Kolkata: The Supreme Court on Friday ordered the Central Bureau of Investigation (CBI) to launch a probe into the operations of deposit-taking firms in West Bengal and Odisha, including the now-defunct Saradha Group, a year after it ran aground and defrauded depositors of at least 2,000 crore.

The reasons cited by judges T.S. Thakur and C. Nagappan are the inability of the state police to trace where the money has been stashed and the possible involvement of several politicians and others “wielding considerable clout and influence"—both in the state and at the Centre.

“Investigation conducted so far puts a question mark on the role of regulatory authorities (such as) Sebi (Securities and Exchange Board of India), Registrar of Companies and officials of RBI (Reserve Bank of India)," the ruling said, adding that the apex court wants the “larger conspiracy" to be closely examined.

The judges said they formed their view on the possible involvement of politicians in the scam on the basis of a submission made by lawyers for the West Bengal government, in which certain names of people whom the police wanted to interrogate were given in a “sealed cover".

The court didn’t, however, disclose the names. It said deposit-taking firms had raised an estimated 10,000 crore in West Bengal and Odisha combined, of which Saradha alone had raised some 2,500 crore. The estimate was based on a forensic audit report prepared by Sebi.

Coming only three days before the final phase of polling in the ongoing general election, the development was widely seen as an embarrassment for the Trinamool Congress-led administration of West Bengal.

It has through months opposed the entry of any federal agency into the probe, but Friday’s judgement said the state was unable to make headway into the “larger conspiracy".

Accused of shielding Trinamool Congress leaders associated with the Saradha Group, the police in West Bengal will now have to wind down their investigation.

Till now only one Trinamool Congress leader, Kunal Ghosh, a Rajya Sabha member, has been arrested for his alleged links with the Saradha Group—one of eastern India’s biggest deposit-mobilizing enterprises. Ghosh used to be the chief executive officer of the Saradha Group’s media wing.

Friday’s development will not have an impact on the Trinamool Congress’s performance in the ongoing general election, claimed Amit Mitra, West Bengal’s finance minister and a spokesperson for the party. Seventeen Lok Sabha seats in West Bengal go to the polls on the last day of voting on Monday.

Also on Friday, the Supreme Court ordered CBI to investigate 44 chit fund companies in Odisha. Alok Jena, a former Congress party politician, had moved the Supreme Court last July, calling for a CBI probe into an alleged chit fund scam worth 4,500 crore.

The West Bengal government, which in the wake of the collapse of the Saradha Group in April last year formed a special investigation team to deal with the scam, said on Friday that the responsibility of recovering money for depositors now shifts to CBI.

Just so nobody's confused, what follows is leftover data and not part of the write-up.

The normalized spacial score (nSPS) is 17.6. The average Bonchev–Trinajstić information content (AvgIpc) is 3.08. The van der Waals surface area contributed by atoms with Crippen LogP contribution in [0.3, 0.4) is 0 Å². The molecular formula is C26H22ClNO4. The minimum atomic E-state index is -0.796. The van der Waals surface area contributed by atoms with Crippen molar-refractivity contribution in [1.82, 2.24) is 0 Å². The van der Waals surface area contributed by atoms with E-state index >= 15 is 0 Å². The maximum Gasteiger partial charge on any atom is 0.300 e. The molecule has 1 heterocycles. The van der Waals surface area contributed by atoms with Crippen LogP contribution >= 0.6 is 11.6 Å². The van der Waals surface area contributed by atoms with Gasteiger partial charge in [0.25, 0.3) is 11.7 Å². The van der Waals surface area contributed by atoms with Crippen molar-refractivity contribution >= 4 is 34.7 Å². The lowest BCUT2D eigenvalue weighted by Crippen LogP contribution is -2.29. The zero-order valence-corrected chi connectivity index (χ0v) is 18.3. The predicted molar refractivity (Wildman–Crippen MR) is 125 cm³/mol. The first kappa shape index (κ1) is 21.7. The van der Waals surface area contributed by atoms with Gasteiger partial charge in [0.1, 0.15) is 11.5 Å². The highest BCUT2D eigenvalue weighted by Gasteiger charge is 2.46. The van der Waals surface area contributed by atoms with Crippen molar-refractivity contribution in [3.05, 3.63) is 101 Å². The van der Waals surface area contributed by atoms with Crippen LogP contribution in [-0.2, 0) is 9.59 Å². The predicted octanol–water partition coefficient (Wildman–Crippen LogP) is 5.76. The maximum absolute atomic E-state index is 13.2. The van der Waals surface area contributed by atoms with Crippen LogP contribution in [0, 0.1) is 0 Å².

“So it’s now the Centre’s responsibility to compensate the depositors," chief minister Mamata Banerjee said, addressing a rally in Behrampore. “Good…we have been spared."

Although opposition leader Surjya Kanta Mishra, a politburo member of the Communist Party of India (Marxist), or CPM, said that it was only now that the victims of the scam could get justice, Banerjee said it didn’t matter to her party that CBI is to take over the investigation.

Friday’s judgement clearly said the commissions of inquiry set up by the state governments of West Bengal and Odisha to receive complaints from depositors could continue to function in the same manner as before.

The commission in West Bengal, which was founded a year ago and headed by retired judge Shyamal Sen, was tasked with identifying the victims of the fraud for being compensated from a 500 crore fund created by the state.

In the light of Friday’s development, it is a possibility that the West Bengal government could ask the commission to “wait and watch", said a key official, asking not to be named.

Sen said the commission would cooperate with CBI, but refused to make any further comment until he had studied the Supreme Court judgement.

West Bengal’s finance minister Mitra said the state had already paid 167 crore to compensate the poorest of depositors—over 450,000 in number—and had plans to pay some 250,000 more.

The commission was to start selling assets recovered from the Saradha Group, but that responsibility now goes to CBI, he added.

A section of Trinamool Congress leaders said Friday’s apex court order could be used as a handle to pressure their party to support the dominant coalition. They privately admit that some of their party’s leaders had close ties with the Saradha Group and several other deposit-taking firms.

In the run-up to the 2016 assembly elections in West Bengal, CBI could cause an embarrassment for the party by hauling its leaders to custody. That apart, CBI could precipitate a crisis for the state administration by expanding its probe to other deposit-taking enterprises as well, Trinamool Congress leaders said, asking not to be named.

Friday’s judgement makes it clear that the apex court wants CBI to go after all deposit-taking companies against which complaints have been received, and not focus on the Saradha Group alone.

Mitra said he expected CBI to closely examine the role of Left Front leaders as well because most of these enterprises were founded during the CPM-led coalition’s 34-year regime till 2011.

Shreeja Sen in New Delhi and Chitrangada Choudhury Aga in Bhubaneswar contributed to this story.

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